The Cherry Tree by Gary Boudier

31st May 2016

The Cherry Tree by Gary Boudier

As featured in our May 2016 Palmers Green and Southgate Magazine

Information in this article is based on a book written by local historian Gary Boudier. Gary also runs a popular historical facebook group called Enfield Past & Present in Photos.

The Cherry Tree is one of the oldest Inns in the area and is thought to date back to the late sixteenth century. Over the years it has seen many changes to its façade, at one time it had 17th century weather boarding, 18th century brickwork, 19th century windows and 20th century porches and extensions. One thing remains, its position in the community as a great meeting place.



The Cherry Tree, and the Green, used to be in the hamlet of South Street. Until 1806 South Street and Southgate were separate communities, but by mid-1820’s they merged and South Street became High Street. The site of the Cherry Tree was owned by the charitable trust of Valentine Poole, which was established to benefit the poor of Barnet and there are rental records of the Cherry Tree going back to 1721.

It was noted for its skittles alley, a traditional pub game played with nine pins, and was used by several friendly societies, the first being the Loyal Britain society, which met there from 1800 to 1833. The Inn was an important post coach inn; coaches would drive through the entrance on the left into the courtyard for their passengers to disembark and enjoy refreshments and overnight accommodation whilst the horses would be stabled ready for the coachmen to resume their journey north the next morning.

During the 1860s it was a favourite destination for east end traders, they would make their way to the inn for tea in the gardens, and at the same time, pigeon shooting matches would be arranged. Captain Wade, a retired sea captain who was landlord in 1888, was responsible for planting a cherry tree on the ‘island’ in front of the building after being confronted by a customer who had wanted to see the 'cherry tree' that the inn was named after. The tree stood for 57 years until, in October 1941, it was blown over by a gale.

A well known character in his day was blind Phillip Irish the Ostler who looked after the horses at the inn. It was claimed that he could name the owner of the horse by running his hands over the animal’s head. He was in great demand on foggy nights because he knew the district so well that customers would ask him to guide them home, he also went to the train station to guide passengers home for a small fee, it was noted the he could earn up to £3 a night, a job he retained for over 20 years.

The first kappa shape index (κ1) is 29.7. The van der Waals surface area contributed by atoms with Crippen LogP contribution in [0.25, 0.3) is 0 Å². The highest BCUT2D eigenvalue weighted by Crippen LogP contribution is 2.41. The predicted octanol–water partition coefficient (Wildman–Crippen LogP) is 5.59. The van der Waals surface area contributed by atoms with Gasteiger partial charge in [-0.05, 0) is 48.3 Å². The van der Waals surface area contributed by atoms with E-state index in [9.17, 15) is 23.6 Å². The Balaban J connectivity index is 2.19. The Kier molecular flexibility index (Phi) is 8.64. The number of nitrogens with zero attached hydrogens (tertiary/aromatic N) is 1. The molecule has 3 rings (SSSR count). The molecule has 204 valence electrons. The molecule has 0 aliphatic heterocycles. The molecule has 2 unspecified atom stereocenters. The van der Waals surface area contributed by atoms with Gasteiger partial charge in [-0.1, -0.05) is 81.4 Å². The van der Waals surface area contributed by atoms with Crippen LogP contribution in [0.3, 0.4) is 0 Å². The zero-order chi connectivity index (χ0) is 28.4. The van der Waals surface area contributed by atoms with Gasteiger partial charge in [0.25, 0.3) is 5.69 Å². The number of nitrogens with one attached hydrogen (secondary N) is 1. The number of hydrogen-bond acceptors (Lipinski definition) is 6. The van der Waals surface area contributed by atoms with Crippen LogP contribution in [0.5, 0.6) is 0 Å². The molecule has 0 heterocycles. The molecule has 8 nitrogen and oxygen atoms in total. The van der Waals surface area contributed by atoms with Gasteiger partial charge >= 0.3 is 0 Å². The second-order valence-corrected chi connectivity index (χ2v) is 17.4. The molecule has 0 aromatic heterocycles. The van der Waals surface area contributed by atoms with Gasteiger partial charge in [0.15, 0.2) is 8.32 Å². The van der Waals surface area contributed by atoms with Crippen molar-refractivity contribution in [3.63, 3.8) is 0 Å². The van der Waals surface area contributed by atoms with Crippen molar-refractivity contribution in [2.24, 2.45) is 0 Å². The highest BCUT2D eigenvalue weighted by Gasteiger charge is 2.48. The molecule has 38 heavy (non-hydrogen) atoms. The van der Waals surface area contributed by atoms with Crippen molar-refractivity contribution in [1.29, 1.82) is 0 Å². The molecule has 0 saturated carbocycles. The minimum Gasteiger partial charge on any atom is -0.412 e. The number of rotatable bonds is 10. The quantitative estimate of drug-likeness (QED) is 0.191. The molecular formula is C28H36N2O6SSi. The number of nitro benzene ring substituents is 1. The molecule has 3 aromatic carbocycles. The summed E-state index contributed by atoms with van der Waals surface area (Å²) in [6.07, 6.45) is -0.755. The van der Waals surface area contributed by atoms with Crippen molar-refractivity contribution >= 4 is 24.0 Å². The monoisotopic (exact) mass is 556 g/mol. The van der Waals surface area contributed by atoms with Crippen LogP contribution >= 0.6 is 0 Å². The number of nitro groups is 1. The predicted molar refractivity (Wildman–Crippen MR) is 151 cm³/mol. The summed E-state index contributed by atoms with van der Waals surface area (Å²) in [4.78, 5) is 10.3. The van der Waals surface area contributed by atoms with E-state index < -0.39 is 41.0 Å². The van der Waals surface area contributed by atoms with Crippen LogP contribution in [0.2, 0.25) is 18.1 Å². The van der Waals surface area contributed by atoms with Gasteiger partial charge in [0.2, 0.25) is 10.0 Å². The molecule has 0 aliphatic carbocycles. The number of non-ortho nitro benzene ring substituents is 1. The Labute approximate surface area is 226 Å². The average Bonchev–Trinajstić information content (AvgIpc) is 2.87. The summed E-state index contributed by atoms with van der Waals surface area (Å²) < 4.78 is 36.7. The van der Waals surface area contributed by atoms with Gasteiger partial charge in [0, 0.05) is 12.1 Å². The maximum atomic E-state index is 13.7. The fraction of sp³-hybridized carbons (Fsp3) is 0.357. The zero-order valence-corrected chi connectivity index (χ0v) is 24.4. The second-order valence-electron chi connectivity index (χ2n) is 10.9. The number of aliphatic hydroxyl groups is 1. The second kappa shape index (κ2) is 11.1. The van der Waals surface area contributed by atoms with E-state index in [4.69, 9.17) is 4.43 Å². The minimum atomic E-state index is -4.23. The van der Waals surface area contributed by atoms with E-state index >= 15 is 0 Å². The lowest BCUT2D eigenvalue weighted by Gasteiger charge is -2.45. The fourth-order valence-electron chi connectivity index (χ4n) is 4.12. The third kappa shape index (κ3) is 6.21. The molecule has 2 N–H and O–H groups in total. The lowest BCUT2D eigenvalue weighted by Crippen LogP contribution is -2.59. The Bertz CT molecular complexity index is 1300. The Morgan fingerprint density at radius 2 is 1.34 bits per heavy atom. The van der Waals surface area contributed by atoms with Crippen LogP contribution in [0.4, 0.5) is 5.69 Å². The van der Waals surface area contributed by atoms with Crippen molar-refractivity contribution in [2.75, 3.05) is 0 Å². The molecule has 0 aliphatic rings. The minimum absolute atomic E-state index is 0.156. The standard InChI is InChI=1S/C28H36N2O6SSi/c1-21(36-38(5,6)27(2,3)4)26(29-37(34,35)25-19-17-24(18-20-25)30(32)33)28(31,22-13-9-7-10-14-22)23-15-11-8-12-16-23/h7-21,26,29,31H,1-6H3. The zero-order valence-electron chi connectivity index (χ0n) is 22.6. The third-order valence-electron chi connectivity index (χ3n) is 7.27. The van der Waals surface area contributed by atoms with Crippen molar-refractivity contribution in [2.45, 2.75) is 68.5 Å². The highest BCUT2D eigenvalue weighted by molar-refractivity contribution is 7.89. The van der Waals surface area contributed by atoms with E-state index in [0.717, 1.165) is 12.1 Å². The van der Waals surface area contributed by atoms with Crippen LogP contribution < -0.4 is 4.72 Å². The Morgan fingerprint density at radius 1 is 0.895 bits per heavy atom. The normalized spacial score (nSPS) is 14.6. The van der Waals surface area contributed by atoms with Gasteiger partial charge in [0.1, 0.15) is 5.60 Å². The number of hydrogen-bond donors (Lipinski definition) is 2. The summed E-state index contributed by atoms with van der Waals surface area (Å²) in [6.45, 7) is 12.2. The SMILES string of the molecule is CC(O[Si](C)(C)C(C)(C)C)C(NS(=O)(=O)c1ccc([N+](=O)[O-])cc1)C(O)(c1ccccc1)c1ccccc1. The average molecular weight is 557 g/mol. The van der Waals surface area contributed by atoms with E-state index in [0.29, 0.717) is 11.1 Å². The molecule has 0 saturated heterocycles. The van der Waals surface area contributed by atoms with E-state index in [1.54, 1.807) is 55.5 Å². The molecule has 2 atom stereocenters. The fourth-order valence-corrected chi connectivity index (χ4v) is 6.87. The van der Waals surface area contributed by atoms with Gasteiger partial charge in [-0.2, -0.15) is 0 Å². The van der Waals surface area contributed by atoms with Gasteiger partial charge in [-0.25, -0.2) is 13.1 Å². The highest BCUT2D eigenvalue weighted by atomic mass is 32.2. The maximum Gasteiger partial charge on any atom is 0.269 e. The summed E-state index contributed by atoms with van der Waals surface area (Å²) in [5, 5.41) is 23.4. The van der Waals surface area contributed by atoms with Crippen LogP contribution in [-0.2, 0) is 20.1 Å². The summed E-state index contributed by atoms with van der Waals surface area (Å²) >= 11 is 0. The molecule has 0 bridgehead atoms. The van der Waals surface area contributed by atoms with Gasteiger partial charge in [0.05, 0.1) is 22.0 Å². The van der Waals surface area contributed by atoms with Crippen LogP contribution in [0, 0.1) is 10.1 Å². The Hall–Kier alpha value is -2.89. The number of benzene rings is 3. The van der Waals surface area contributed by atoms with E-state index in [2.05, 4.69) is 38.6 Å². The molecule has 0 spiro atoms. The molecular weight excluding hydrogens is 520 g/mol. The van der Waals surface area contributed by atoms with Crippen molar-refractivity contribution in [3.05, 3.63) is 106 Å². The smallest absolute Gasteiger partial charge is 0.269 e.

In 1895 the owner of the inn, George Bolton, sold out to the Highbury Beer Co. They in turn sold the freehold too Taylor Walker & Co. in 1920 another famous local connection as the Walker family lived at Arnos Grove just down the lane.

By 1897 Henry Bray was the new landlord, he established and ran a well-known local horse bus service, as the first motor bus service to the village did not arrive until 1912.

In the latter part of the 1890s the interior was simple, but had character. The assembly rooms next door were also owned by the Cherry Tree and after meetings the patrons would retire to the inn for a drink. At the time these were the only public rooms in the village. To the rear two new long rooms had been built side by side, the left was a billiard room, whilst the right was a billiard and lounge room. Selborne Hall was to the rear left-hand side. And behind this was the bowling green which continues to operate to this day.

It soon earned a reputation as meeting place for the older generation where pleasant gatherings of interest occurred. During 1927 Taylor Walker disposed of their interest in the inn and received a consideration of £55,141.

Over the years the rear of the Cherry Tree is where changes have been most conspicuous. In January 1947 the inn was gutted when a fire broke, repaired and remodelled internally by 1972 the Saddle Room was built onto Selborne Hall, with the front bar being named Stocks Bar and the saloon named as the Anvil Room, with the restaurant becoming The Forge. A few years later during 1978 the inn had improvements undertaken at a cost of over £80,000 this included Selborne Hall, The Forge Restaurant, The Saddle Room which was an ancillary function room and the Selborne Bowling Club. Selborne Hall could seat about 200 people it had its own bar, foyer and cloak room. The forge restaurant was eye catching for its old fashioned fire place containing an open grill and surround, the old anvil and the bellows. A kids wacky warehouse occupied Selborne Hall for a time before it was demolished and replaced by a Travel Lodge.

There are few more quintessentially English experiences than supping a pint of ale in a centuries-old public house, where the walls could tell you stories, do pop in for a pint.


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